Chang Chi and the Legend of the Ring a Marvel Movie: Trixter and the Mythical Beasts.
It is a US martial arts fantasy film. It is about a Chinese legend, 10 magic rings, identity and the defence of the good.
A variety of mythological characters are brought to life. It begins with the exceedingly cute „Morris“. He is a supporting actor, a side kick for the main character and has a surprising and irritating physiognomy: 6 legs , 4 wings , lots of skin, lots of feathers, fluffy fur and lots of muscles, but no face. The briefing says: cuddly and cute.
Morris is irritating. A little animal the size of a bulldog. It has no eyes, no nose, no mouth, no ears. It can’t taste, smell, hear or see. What can it do? The creatives of Trixter mentioned this fact as a challenge for their profession. Namely, to develop a cute little furry animal that must not be able to do anything. That is even adorable and so cute that the audience does not notice that they are fascinated by a creature that cannot live and should not live like that. The message Morris carries is easily broken down to: „I don’t need anything except human love. I don’t need to eat, I don’t need to breathe, I don’t need to taste, I don’t need to empty myself, I don’t need to be cared for. I am there, behaving like a young puppy dog, I am happy and dumb, I want to be protected, I give my life for that“. This is an animal, even if it is a mythical creature, being denied will and perception. Why are such creatures sold to the audience? Who came up with the idea? Why should there be an animal without a head and sensory perceptions?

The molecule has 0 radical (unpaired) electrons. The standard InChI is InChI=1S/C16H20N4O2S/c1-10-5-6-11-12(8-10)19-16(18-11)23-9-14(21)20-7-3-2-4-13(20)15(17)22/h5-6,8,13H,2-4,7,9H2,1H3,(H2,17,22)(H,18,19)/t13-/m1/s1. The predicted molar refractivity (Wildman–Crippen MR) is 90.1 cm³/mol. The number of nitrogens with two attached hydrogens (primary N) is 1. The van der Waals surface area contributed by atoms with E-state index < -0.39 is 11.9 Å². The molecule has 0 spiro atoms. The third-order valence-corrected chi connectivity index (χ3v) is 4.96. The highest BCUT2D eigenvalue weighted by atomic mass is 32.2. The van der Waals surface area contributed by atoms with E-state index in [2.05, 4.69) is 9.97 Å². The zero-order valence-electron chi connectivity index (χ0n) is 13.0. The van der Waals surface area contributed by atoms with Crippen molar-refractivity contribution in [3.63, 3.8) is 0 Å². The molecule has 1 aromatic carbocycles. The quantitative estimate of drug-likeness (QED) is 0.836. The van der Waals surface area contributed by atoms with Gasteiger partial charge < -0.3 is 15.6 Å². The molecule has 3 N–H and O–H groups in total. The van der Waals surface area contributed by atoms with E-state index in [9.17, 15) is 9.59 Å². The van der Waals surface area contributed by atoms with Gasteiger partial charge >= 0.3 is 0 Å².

Who is responsible for the content? Are the artists partly responsible? Or are they workers who understand the technique, the craft and give a face to such performances? It is a despicable idea and yet it must be given a delightful form and façade and given life.
For what Trixster has done is phenomenal. The movement, musculature, skeleton, functionality, fat, skin, fur are deceptively real. Viewers can fall in love with this creature.
The creatives of Trixster flex their muscles. It is for no reason that this studio is an Oscar winner. Back to our dubious character. He has the already mentioned six legs. The paws resemble those of bear cubs. Everything about this character is puppy-like. His behaviour is derived from Bulldogs, Sheepdogs Golden Retrievers. The voluptuous rolling in the sand on his back, the clumsy stumbling, the exuberant movements when running, jumping, sitting, everything is a bit awkward, just like puppies.